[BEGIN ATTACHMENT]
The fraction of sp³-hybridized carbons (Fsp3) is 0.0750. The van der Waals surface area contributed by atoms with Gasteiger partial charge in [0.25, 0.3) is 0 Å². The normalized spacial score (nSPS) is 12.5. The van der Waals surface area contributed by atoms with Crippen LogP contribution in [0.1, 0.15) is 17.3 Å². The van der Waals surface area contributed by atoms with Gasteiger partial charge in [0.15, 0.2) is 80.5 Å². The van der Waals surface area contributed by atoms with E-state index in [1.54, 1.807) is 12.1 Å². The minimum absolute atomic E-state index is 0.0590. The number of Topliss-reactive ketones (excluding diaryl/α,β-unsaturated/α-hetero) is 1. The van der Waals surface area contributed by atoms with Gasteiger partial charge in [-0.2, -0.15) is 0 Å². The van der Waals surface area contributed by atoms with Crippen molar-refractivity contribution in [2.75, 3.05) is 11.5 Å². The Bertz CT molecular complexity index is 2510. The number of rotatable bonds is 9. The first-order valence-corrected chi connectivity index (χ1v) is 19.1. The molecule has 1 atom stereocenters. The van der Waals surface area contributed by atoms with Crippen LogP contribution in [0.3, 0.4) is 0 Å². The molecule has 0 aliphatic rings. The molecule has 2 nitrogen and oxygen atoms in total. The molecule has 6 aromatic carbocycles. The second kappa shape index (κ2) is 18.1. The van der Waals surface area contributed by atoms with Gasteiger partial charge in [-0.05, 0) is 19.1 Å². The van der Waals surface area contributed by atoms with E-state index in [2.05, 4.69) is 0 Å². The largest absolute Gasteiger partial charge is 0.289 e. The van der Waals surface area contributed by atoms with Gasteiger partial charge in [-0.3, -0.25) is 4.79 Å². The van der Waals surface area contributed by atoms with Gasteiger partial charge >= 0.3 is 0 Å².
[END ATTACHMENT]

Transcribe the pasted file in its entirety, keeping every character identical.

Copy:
The fraction of sp³-hybridized carbons (Fsp3) is 0.0750. The van der Waals surface area contributed by atoms with Gasteiger partial charge in [0.25, 0.3) is 0 Å². The normalized spacial score (nSPS) is 12.5. The van der Waals surface area contributed by atoms with Crippen LogP contribution in [0.1, 0.15) is 17.3 Å². The van der Waals surface area contributed by atoms with Gasteiger partial charge in [0.15, 0.2) is 80.5 Å². The van der Waals surface area contributed by atoms with E-state index in [1.54, 1.807) is 12.1 Å². The minimum absolute atomic E-state index is 0.0590. The number of Topliss-reactive ketones (excluding diaryl/α,β-unsaturated/α-hetero) is 1. The van der Waals surface area contributed by atoms with Gasteiger partial charge in [-0.2, -0.15) is 0 Å². The van der Waals surface area contributed by atoms with Crippen molar-refractivity contribution in [2.75, 3.05) is 11.5 Å². The Bertz CT molecular complexity index is 2510. The number of rotatable bonds is 9. The first-order valence-corrected chi connectivity index (χ1v) is 19.1. The molecule has 1 atom stereocenters. The van der Waals surface area contributed by atoms with Crippen LogP contribution in [0.3, 0.4) is 0 Å². The molecule has 0 aliphatic rings. The molecule has 2 nitrogen and oxygen atoms in total. The molecule has 6 aromatic carbocycles. The second kappa shape index (κ2) is 18.1. The van der Waals surface area contributed by atoms with Gasteiger partial charge in [-0.05, 0) is 19.1 Å². The van der Waals surface area contributed by atoms with E-state index in [2.05, 4.69) is 0 Å². The largest absolute Gasteiger partial charge is 0.289 e. The van der Waals surface area contributed by atoms with Gasteiger partial charge in [-0.3, -0.25) is 4.79 Å². The van der Waals surface area contributed by atoms with Gasteiger partial charge >= 0.3 is 0 Å².